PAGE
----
Bottoming Up in Kalamazoo

I love small amounts of pleasant disorientation. Peering out the 1970s window at Herndon Intermediate School during geography lessons—some hammering out there, the shop class fussing with some molten something—I missed the point Mr. Harrison was making about Detroit being east of Chicago, and Michigan, north of Ohio.compass_rose

In my mind, Chicago was closer to Baltimore, and Detroit was somewhere near Minnesota, and the great lakes were in no particular order except that some froze and sometimes dogs were lost or cars disappeared and some fish never stopped eating no matter how cold it got.

It isn’t as if I don’t have a GPS system. It plugs into my cigarette lighter port. But I resent using it. I can’t stand being interrupted while my mind wanders, when I’m actively engaged in my own disorientation. To avoid having to pay attention to traffic I prefer to settle in behind a truck that seems to be going a lot further than I.

Unless is has chickens in it. Those strange snow flurries coming out of the wind gates…

On the road I’m always vegetarian. At home I’ll eat meat if I know the animal. A steer is ready for college at about 18 months. I prefer eating one that has a PhD in something. Nothing with eyes is a good rule to follow, but if it’s old enough to need reading glasses I’m in. As for animal products, well, honey is basically bee shit, and even if I were vegan I wouldn’t spit, I’d swallow.

JYoungMy friend Joe Young had just driven to Kalamazoo, taking four days to make the trip. Something about going to your home town makes you want to camp a lot before you arrive. I was flying, but I missed my plane at Thurgood Marshall Airport by two minutes. Through the viewing window I could see its tires crawling back into its Delta belly a few hundred feet off the ground.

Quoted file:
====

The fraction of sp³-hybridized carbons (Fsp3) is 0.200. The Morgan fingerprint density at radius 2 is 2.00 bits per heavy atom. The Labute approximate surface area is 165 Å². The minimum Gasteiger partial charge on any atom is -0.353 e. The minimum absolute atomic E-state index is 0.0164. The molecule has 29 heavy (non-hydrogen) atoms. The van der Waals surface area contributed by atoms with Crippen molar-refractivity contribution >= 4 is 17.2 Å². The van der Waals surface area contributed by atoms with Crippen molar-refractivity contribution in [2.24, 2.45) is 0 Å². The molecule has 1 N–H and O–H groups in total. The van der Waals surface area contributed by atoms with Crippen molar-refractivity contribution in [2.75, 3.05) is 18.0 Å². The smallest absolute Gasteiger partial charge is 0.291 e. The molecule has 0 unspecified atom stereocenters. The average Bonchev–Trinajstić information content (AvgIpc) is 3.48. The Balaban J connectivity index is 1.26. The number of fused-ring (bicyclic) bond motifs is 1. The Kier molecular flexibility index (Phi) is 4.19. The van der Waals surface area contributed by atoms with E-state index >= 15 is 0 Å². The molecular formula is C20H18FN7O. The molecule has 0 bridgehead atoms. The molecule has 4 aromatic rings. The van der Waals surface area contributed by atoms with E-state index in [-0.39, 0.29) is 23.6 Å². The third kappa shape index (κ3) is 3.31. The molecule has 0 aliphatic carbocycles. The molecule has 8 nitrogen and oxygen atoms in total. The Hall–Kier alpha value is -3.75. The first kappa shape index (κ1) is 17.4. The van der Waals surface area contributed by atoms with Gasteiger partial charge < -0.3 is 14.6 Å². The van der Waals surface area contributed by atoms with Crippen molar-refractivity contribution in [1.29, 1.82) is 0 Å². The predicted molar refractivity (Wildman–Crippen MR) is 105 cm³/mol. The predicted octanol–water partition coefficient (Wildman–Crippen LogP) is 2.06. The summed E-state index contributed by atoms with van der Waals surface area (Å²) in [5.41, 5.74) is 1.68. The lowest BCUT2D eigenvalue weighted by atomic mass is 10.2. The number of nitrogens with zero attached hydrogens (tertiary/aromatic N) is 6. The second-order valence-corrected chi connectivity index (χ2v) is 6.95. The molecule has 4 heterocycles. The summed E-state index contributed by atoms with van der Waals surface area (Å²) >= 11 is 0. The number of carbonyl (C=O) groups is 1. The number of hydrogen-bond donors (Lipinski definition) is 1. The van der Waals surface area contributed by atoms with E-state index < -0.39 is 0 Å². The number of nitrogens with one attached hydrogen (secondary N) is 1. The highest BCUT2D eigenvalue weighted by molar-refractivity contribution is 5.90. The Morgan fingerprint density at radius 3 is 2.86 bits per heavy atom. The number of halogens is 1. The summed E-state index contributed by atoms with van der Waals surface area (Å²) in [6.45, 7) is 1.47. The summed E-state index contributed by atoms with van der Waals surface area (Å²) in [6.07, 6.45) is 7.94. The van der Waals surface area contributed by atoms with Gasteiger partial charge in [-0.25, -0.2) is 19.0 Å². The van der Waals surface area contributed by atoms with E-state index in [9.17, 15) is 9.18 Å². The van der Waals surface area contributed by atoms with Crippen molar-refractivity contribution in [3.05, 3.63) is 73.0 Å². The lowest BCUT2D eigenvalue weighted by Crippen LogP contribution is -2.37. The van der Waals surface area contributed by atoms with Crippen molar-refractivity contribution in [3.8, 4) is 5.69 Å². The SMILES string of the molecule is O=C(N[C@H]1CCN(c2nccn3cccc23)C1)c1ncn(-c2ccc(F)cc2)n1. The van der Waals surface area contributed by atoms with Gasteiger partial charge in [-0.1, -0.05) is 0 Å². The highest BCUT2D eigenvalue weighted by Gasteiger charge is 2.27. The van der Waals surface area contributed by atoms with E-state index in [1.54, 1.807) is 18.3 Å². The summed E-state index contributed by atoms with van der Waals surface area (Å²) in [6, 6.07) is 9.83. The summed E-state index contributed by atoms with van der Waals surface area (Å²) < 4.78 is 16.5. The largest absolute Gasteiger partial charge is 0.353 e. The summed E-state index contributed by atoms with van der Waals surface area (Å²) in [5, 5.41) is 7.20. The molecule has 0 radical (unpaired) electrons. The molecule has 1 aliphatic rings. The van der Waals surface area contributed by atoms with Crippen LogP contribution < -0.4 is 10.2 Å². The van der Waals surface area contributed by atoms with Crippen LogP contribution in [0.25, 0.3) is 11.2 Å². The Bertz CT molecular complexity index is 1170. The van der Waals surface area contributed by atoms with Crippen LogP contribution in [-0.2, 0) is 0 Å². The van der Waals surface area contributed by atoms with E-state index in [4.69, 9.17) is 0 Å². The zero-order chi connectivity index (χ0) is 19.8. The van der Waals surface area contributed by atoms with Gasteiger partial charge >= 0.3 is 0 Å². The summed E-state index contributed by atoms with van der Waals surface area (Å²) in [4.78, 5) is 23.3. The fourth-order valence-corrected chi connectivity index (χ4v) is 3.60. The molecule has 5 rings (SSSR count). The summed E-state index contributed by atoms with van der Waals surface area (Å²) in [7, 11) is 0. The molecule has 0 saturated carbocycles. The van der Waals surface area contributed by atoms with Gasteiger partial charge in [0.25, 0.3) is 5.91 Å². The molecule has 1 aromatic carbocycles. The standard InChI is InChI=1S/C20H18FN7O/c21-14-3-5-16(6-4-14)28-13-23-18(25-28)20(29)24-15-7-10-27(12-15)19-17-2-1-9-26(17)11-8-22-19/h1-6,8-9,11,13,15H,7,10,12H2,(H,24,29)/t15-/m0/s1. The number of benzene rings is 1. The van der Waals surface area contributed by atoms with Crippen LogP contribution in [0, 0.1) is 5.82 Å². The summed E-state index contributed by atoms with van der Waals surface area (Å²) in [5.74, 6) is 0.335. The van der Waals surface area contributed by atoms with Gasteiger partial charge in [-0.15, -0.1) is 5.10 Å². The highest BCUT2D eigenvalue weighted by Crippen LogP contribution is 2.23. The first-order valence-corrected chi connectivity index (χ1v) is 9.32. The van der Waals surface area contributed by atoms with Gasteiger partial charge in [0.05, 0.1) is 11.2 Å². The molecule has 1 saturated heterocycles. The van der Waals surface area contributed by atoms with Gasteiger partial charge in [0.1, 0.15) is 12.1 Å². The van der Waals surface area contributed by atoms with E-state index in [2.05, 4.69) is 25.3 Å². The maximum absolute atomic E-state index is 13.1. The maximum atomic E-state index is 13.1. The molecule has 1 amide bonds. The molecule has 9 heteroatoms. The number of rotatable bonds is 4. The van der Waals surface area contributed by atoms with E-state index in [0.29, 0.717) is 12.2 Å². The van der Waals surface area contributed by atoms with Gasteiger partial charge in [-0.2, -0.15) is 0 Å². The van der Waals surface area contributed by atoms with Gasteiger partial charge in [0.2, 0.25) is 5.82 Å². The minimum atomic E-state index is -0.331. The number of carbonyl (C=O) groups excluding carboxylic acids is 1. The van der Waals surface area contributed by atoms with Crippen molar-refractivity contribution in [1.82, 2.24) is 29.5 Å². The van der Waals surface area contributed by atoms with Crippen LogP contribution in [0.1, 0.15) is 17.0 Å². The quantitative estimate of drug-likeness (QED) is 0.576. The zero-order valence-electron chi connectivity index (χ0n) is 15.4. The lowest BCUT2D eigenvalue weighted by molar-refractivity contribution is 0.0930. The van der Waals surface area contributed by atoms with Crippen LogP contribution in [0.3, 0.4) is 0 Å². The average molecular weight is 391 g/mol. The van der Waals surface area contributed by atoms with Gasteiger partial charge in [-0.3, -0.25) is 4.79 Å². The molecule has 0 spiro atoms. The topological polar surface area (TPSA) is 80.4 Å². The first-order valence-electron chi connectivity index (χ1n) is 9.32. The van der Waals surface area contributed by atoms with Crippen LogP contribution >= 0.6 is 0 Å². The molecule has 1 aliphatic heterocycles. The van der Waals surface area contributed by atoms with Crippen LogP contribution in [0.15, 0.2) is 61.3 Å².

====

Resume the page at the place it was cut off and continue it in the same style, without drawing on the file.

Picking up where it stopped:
Instead of a long layover in Detroit, wherever that was, I laid over in Baltimore. I was giddy, and already thinking about Joe’s piece of advice: a stop to Bell’s Brewery. He’d also let it slip—and there’s no way he could have known about my river fetish—that Kalamazoo had a river. I took the information as cool as possible in spite of my attraction to snake-shaped endlessness, mysterious splashes in dark green waters, and incredibly small bridges.

My flight to Detroit outlasted my connection to Kalamazoo. I would have to rent a car and drive to Minnesota. Terrible situation, I said to Julia, who was furious at me. Inside, I was radiant, but also confused. We were driving west to Chicago. Hadn’t we flown over it already? Instead of phoning ahead to say we’d be later than expected she called Bob, her Pittsburgh lawyer, a title meant to imply he was made of tougher parts.

“There’s a nice restaurant called Bell’s Brewery,” I said.


“Do they have chardonnay?” she said. The brewery was large, more like a refinery. We stood outside, looking at a menu placard. “You might enjoy the veggie burger; it’s made out of fungus.”

“Why can’t you call them mushrooms like everyone else?” I said.

A few blocks away there were three ladder companies and dozens of black and white patrol cars parked on Portage Street. Their lights whirled but the fire brigades were mostly standing around like they were making a disaster movie.

We went to the wine bar across the street and took a table outside to watch the crews. She ordered a “Migration,” known for its oak butter entrance and almond exit. I ordered a Bell’s Oberon, known for nothing. Each thought is a mile. I would need at least a hundred of them to put us in the same bed that night, a little west of the sounds of hammering, a little north of everything else.

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